Ning isn't new. But more organizations and causes are starting to use this fast-growing niche social network to build private, invitation-only communities online for their supporters and the people they serve.
Since February 2007, Ning has registered more than 27 million members. Cofounder Gina Bianchini says there have been nearly 1.3 million social networks created so far on Ning, with some 40 percent of them built as private networks. Bianchini told attendees of the recent 2009 Personal Democracy Forum in Manhattan that "these types of social networks make your [nonprofit's] purpose immediately obvious."
Because the Net has taken out the middleman in many transactions, many charities are scrambling to reinvent themselves as community aggregators. Creating tight-knit online groups of donors—or those in need of their aid—can help a charity reclaim its relevancy and reassure donors of its impact. The more exclusive and qualified the community, the greater its social capital—and the more credible a nonprofit's claims of effectiveness.
So what’s different about a private Ning? No uninvited guests—no childhood freinds, as on Facebook. No distant cousins. No former employees tracking you down. No mom.
Not everyone likes the idea of a gated digital enclave, especially for social causes. Some charity leaders say a nonprofit’s tax-exempt status obligates it to offer open public access, always. But others argue that donors and recipients of philanthropy, alike, should be given a private place to share personal stories and get help—without fear of being stalked, ridiculed, or exploited by digital strangers. “Privacy is back in vogue online when it comes to some of these social networks," says Bianchini—especially among younger philanthropists looking to connect without exposing themselves to solicitation.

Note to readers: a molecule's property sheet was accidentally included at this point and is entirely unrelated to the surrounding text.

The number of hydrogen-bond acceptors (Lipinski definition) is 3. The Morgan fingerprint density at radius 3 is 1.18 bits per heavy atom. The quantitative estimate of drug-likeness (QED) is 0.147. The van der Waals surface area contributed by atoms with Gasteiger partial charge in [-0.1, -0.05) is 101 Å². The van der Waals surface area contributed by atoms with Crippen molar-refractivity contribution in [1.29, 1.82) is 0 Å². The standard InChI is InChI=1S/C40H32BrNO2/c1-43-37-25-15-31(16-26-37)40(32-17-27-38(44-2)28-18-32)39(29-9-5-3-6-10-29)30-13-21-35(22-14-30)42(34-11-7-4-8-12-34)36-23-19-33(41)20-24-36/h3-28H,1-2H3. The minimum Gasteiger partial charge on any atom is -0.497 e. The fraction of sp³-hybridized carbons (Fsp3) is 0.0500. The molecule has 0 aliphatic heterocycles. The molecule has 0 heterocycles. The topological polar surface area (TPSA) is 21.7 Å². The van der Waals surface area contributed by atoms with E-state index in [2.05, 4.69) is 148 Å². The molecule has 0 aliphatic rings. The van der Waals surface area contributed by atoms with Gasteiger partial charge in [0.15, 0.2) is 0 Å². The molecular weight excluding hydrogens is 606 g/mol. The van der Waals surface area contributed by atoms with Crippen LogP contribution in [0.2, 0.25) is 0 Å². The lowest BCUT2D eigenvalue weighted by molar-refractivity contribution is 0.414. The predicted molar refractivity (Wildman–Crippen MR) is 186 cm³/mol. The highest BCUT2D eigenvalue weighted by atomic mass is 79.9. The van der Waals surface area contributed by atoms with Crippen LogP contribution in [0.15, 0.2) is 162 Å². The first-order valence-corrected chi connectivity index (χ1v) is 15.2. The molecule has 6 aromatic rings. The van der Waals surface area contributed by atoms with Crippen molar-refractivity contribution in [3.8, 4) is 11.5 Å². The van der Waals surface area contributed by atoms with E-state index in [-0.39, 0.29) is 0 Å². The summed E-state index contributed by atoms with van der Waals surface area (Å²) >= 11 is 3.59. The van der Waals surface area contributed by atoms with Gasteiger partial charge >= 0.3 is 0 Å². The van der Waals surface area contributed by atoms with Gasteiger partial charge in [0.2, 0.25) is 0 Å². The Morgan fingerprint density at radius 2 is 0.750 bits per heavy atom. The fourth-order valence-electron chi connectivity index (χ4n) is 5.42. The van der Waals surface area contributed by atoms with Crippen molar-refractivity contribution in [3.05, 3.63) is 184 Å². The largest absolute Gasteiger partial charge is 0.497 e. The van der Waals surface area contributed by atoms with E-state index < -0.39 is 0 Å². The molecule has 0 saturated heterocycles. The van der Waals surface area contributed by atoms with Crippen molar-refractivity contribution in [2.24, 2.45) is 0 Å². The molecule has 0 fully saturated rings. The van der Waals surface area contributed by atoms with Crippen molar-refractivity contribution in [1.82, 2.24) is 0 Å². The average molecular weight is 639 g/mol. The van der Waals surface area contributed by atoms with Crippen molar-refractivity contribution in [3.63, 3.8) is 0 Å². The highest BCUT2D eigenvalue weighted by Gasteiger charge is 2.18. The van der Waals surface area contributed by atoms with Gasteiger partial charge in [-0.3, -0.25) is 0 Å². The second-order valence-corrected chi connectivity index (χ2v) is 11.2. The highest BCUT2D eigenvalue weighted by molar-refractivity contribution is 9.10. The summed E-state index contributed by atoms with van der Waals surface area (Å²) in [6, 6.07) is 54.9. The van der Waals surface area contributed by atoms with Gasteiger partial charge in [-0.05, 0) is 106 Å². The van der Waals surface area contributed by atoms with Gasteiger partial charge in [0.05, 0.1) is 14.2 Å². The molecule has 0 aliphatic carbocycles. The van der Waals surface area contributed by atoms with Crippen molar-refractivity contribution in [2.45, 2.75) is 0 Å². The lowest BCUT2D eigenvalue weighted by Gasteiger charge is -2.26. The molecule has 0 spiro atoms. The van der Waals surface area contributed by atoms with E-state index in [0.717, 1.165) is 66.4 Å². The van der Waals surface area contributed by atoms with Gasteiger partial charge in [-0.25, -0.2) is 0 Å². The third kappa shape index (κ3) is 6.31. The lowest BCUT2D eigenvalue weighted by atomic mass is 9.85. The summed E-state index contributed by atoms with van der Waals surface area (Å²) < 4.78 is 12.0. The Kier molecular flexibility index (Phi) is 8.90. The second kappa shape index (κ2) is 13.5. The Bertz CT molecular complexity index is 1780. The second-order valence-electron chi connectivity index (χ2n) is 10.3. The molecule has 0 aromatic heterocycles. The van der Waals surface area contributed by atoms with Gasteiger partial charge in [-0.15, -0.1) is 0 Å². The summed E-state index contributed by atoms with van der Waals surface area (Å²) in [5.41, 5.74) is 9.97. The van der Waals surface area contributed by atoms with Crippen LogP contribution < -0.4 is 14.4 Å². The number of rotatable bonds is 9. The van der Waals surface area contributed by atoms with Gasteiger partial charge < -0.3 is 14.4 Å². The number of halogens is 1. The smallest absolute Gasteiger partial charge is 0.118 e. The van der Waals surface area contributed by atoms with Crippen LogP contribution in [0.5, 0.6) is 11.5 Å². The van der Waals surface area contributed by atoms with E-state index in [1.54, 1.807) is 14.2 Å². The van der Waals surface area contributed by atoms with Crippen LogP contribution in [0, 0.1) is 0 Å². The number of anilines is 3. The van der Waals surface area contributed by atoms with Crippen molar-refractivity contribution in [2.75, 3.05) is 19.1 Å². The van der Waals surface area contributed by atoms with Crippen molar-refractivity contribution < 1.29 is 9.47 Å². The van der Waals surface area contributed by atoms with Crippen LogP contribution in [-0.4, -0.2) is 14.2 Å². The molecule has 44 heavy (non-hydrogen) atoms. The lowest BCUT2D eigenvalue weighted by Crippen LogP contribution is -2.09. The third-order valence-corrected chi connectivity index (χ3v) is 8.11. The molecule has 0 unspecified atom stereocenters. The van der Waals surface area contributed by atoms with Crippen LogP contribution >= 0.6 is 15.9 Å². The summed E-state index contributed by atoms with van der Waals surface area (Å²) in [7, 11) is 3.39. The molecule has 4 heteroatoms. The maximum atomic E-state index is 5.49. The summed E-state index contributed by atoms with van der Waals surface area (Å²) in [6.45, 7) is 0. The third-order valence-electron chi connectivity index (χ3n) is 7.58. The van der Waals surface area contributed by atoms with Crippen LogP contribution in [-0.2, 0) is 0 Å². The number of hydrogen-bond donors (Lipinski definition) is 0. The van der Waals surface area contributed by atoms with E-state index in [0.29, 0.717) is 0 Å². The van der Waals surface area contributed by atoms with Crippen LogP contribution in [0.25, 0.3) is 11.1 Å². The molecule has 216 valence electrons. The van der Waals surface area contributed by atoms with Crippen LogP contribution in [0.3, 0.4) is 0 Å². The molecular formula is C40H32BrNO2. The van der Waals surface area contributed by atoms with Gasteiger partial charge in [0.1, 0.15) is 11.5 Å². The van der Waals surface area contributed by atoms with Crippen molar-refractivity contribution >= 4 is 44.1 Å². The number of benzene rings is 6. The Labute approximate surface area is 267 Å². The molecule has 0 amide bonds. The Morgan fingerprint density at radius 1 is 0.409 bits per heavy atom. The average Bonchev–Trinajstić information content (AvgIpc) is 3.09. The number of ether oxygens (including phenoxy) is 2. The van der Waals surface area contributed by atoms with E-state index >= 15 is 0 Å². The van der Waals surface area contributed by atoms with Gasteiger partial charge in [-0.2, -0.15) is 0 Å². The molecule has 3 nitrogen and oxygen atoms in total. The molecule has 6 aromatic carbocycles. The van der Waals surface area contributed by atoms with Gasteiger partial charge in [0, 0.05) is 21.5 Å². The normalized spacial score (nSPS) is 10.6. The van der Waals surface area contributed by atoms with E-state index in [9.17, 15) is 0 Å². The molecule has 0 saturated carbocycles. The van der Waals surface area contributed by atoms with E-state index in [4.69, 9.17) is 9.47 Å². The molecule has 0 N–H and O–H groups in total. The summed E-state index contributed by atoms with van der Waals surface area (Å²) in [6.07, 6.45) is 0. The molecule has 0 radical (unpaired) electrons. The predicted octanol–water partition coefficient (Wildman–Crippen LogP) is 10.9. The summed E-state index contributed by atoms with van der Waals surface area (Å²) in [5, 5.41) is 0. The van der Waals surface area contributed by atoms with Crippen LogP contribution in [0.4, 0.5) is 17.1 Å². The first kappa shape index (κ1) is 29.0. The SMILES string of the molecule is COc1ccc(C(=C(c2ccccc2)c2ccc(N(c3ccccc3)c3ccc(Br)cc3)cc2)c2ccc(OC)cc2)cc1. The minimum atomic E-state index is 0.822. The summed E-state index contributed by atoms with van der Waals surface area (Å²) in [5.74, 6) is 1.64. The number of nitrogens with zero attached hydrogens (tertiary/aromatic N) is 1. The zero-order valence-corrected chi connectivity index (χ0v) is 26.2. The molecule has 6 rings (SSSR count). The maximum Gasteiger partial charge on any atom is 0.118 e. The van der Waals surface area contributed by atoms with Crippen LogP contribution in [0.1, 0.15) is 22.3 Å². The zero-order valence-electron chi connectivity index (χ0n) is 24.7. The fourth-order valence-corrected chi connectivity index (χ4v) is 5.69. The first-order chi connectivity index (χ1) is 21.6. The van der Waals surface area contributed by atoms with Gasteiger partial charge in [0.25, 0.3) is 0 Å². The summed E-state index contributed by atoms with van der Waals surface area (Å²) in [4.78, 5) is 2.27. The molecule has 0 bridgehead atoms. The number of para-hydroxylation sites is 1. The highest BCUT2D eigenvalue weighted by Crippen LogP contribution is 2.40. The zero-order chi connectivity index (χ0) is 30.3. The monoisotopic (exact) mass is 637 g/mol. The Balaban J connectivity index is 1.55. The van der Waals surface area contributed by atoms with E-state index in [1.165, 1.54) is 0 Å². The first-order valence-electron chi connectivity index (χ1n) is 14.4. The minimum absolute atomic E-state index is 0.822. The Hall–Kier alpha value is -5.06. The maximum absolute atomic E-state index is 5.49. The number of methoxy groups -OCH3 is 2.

Here are some private, nonprofit Nings gaining in visibility:
CommunityofVeterans.org, launched on June 29 at this year’s Personal Democracy Forum by the nonprofit, Iraq and Afghanistan Veterans (IAVA). Though less than a month old, this Ning has close to 1,000 members who use the network’s members-only policy to get help for such health issues as insomnia and post-traumatic stress disorder. Sure, IAVA’s public site works hard to woo philanthropists of all stripes to its cause. But it’s IAVA’s link to its private Ning that makes its mission immediately clear and credible to anyone visiting the site for the first time, Bianchini says.
The List Project to Resettle Iraqi Allies. This nonprofit has two social networks on Ning. There is a semi-private site called Netroots, which enables Americans to connect with Iraqi allies now living in the States. [“Visitors to the site can see where the Iraqis who live closest to them are located and then reach out to us to make connections,” says founder Kirk Johnson. "One Iraqi man found an American who taught his daughter how to drive."] The nonprofit also has a private Ning that Johnson describes as “a place strictly for Iraqis who have been resettled to collectivize their knowledge and share what they’re been going through." Many resettled Iraqis face the same issues, he says, like how to figure out Medicaid and how to reconfigure resumes for an American audience. Having both networks, says Johnson, helps donors come together to "put a face" on the need for their dollars.
NeighborsForNeighbors, or NFN. This nonprofit was founded by former Boston police officer Joseph Porcelli, to fight crime in his Jamaica Plains neighborhood of Boston. Once simply a neighborhood watch site, this months-old, semi-private social network of Boston community organizers now serves as a catalyst for everything from bottle recycling drives, anti-war demonstrations, and women’s-only bike rides through the Back Bay neighborhood of Boston. Members are qualified for residency; no outsiders or commercial interlopers allowed. Porcelli says the site serves as a “soundboard for voices and a springboard for action. It’s where Boston works together online.”
Connected Peace Corps This private Ning has 13,000 members, “all former or current members of the Peace Corps who are using the network to share their knowledge and experiences across the generational divide,” says Bianchini.
Does your favorite cause offer supporters a private social network? Let us know. And tell us how effective you think these networks can be when it comes to raising funds and visibility.
(Illustration: Eight Friends by Pahel_L for istock.com)